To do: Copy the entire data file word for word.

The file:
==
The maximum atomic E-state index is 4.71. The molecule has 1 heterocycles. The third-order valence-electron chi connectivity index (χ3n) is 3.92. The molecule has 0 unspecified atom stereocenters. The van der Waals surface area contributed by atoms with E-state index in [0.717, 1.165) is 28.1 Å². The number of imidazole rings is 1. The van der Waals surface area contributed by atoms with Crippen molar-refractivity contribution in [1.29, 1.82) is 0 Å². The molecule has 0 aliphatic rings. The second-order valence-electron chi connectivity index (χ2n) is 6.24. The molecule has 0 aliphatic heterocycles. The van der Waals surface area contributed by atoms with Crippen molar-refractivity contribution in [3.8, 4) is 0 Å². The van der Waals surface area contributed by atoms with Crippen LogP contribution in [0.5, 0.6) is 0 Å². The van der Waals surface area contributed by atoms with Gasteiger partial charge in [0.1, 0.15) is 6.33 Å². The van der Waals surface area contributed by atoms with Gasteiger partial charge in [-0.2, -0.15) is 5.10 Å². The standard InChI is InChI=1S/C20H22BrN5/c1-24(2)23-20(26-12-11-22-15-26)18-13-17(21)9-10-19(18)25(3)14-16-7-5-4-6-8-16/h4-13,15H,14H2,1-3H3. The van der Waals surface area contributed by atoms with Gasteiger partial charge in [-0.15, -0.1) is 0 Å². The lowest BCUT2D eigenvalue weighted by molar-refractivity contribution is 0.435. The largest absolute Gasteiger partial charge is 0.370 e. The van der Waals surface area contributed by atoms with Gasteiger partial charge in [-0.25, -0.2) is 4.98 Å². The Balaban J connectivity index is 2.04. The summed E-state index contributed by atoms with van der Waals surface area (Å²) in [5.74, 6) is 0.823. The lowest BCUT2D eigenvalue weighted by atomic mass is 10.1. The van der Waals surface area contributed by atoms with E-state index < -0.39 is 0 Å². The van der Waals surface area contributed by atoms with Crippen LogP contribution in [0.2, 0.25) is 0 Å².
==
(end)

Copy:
The maximum atomic E-state index is 4.71. The molecule has 1 heterocycles. The third-order valence-electron chi connectivity index (χ3n) is 3.92. The molecule has 0 unspecified atom stereocenters. The van der Waals surface area contributed by atoms with E-state index in [0.717, 1.165) is 28.1 Å². The number of imidazole rings is 1. The van der Waals surface area contributed by atoms with Crippen molar-refractivity contribution in [1.29, 1.82) is 0 Å². The molecule has 0 aliphatic rings. The second-order valence-electron chi connectivity index (χ2n) is 6.24. The molecule has 0 aliphatic heterocycles. The van der Waals surface area contributed by atoms with Crippen molar-refractivity contribution in [3.8, 4) is 0 Å². The van der Waals surface area contributed by atoms with Crippen LogP contribution in [0.5, 0.6) is 0 Å². The van der Waals surface area contributed by atoms with Gasteiger partial charge in [0.1, 0.15) is 6.33 Å². The van der Waals surface area contributed by atoms with Gasteiger partial charge in [-0.2, -0.15) is 5.10 Å². The standard InChI is InChI=1S/C20H22BrN5/c1-24(2)23-20(26-12-11-22-15-26)18-13-17(21)9-10-19(18)25(3)14-16-7-5-4-6-8-16/h4-13,15H,14H2,1-3H3. The van der Waals surface area contributed by atoms with Gasteiger partial charge in [-0.15, -0.1) is 0 Å². The lowest BCUT2D eigenvalue weighted by molar-refractivity contribution is 0.435. The largest absolute Gasteiger partial charge is 0.370 e. The van der Waals surface area contributed by atoms with Gasteiger partial charge in [-0.25, -0.2) is 4.98 Å². The Balaban J connectivity index is 2.04. The summed E-state index contributed by atoms with van der Waals surface area (Å²) in [5.74, 6) is 0.823. The lowest BCUT2D eigenvalue weighted by atomic mass is 10.1. The van der Waals surface area contributed by atoms with E-state index < -0.39 is 0 Å². The van der Waals surface area contributed by atoms with Crippen LogP contribution in [0.2, 0.25) is 0 Å².